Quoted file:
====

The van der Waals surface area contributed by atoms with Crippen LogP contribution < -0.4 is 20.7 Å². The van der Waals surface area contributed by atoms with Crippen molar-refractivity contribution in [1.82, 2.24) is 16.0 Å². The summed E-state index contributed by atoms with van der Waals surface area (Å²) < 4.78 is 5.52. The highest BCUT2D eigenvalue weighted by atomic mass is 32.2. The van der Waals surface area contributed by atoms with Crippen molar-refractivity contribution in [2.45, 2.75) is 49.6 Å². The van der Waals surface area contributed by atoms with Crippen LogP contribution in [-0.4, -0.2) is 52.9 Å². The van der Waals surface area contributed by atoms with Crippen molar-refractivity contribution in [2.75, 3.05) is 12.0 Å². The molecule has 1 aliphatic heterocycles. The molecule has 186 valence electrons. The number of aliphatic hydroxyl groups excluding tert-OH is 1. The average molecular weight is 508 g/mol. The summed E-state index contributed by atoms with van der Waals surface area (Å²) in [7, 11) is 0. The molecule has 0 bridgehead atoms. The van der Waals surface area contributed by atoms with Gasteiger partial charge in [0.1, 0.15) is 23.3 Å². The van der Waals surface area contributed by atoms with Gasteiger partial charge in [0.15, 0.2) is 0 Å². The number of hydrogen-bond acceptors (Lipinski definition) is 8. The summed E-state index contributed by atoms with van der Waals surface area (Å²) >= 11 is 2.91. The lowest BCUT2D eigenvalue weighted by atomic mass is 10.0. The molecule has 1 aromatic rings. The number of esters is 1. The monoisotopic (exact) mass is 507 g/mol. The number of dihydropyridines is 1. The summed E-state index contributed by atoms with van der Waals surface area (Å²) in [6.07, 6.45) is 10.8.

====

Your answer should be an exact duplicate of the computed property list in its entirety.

The van der Waals surface area contributed by atoms with Crippen LogP contribution < -0.4 is 20.7 Å². The van der Waals surface area contributed by atoms with Crippen molar-refractivity contribution in [1.82, 2.24) is 16.0 Å². The summed E-state index contributed by atoms with van der Waals surface area (Å²) < 4.78 is 5.52. The highest BCUT2D eigenvalue weighted by atomic mass is 32.2. The van der Waals surface area contributed by atoms with Crippen molar-refractivity contribution in [2.45, 2.75) is 49.6 Å². The van der Waals surface area contributed by atoms with Crippen LogP contribution in [-0.4, -0.2) is 52.9 Å². The van der Waals surface area contributed by atoms with Crippen molar-refractivity contribution in [2.75, 3.05) is 12.0 Å². The molecule has 1 aliphatic heterocycles. The molecule has 186 valence electrons. The number of aliphatic hydroxyl groups excluding tert-OH is 1. The average molecular weight is 508 g/mol. The summed E-state index contributed by atoms with van der Waals surface area (Å²) in [7, 11) is 0. The molecule has 0 bridgehead atoms. The van der Waals surface area contributed by atoms with Gasteiger partial charge in [0.1, 0.15) is 23.3 Å². The van der Waals surface area contributed by atoms with Gasteiger partial charge in [0.15, 0.2) is 0 Å². The number of hydrogen-bond acceptors (Lipinski definition) is 8. The summed E-state index contributed by atoms with van der Waals surface area (Å²) >= 11 is 2.91. The lowest BCUT2D eigenvalue weighted by atomic mass is 10.0. The molecule has 1 aromatic rings. The number of esters is 1. The monoisotopic (exact) mass is 507 g/mol. The number of dihydropyridines is 1. The summed E-state index contributed by atoms with van der Waals surface area (Å²) in [6.07, 6.45) is 10.8.